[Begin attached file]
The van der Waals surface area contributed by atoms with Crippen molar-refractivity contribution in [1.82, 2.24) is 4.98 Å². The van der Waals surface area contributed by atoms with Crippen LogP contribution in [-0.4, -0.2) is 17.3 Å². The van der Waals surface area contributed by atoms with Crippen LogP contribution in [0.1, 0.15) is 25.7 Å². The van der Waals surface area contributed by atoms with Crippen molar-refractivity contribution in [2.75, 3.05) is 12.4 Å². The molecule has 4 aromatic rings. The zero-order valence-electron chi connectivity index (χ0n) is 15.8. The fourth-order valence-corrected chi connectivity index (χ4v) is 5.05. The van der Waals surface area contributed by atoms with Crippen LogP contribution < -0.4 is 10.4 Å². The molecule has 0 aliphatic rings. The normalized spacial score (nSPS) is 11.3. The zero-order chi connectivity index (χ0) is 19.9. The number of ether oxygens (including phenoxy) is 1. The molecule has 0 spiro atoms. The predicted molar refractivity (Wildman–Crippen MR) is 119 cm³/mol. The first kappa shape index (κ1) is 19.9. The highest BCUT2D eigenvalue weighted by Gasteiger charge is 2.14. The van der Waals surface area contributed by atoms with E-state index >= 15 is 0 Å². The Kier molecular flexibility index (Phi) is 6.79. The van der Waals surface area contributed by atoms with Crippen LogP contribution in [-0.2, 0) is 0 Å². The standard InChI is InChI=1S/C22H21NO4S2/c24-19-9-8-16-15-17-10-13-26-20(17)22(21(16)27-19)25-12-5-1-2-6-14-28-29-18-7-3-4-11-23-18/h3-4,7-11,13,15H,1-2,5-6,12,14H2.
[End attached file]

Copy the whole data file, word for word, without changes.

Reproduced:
The van der Waals surface area contributed by atoms with Crippen molar-refractivity contribution in [1.82, 2.24) is 4.98 Å². The van der Waals surface area contributed by atoms with Crippen LogP contribution in [-0.4, -0.2) is 17.3 Å². The van der Waals surface area contributed by atoms with Crippen LogP contribution in [0.1, 0.15) is 25.7 Å². The van der Waals surface area contributed by atoms with Crippen molar-refractivity contribution in [2.75, 3.05) is 12.4 Å². The molecule has 4 aromatic rings. The zero-order valence-electron chi connectivity index (χ0n) is 15.8. The fourth-order valence-corrected chi connectivity index (χ4v) is 5.05. The van der Waals surface area contributed by atoms with Crippen LogP contribution < -0.4 is 10.4 Å². The molecule has 0 aliphatic rings. The normalized spacial score (nSPS) is 11.3. The zero-order chi connectivity index (χ0) is 19.9. The number of ether oxygens (including phenoxy) is 1. The molecule has 0 spiro atoms. The predicted molar refractivity (Wildman–Crippen MR) is 119 cm³/mol. The first kappa shape index (κ1) is 19.9. The highest BCUT2D eigenvalue weighted by Gasteiger charge is 2.14. The van der Waals surface area contributed by atoms with E-state index >= 15 is 0 Å². The Kier molecular flexibility index (Phi) is 6.79. The van der Waals surface area contributed by atoms with Crippen LogP contribution in [-0.2, 0) is 0 Å². The standard InChI is InChI=1S/C22H21NO4S2/c24-19-9-8-16-15-17-10-13-26-20(17)22(21(16)27-19)25-12-5-1-2-6-14-28-29-18-7-3-4-11-23-18/h3-4,7-11,13,15H,1-2,5-6,12,14H2.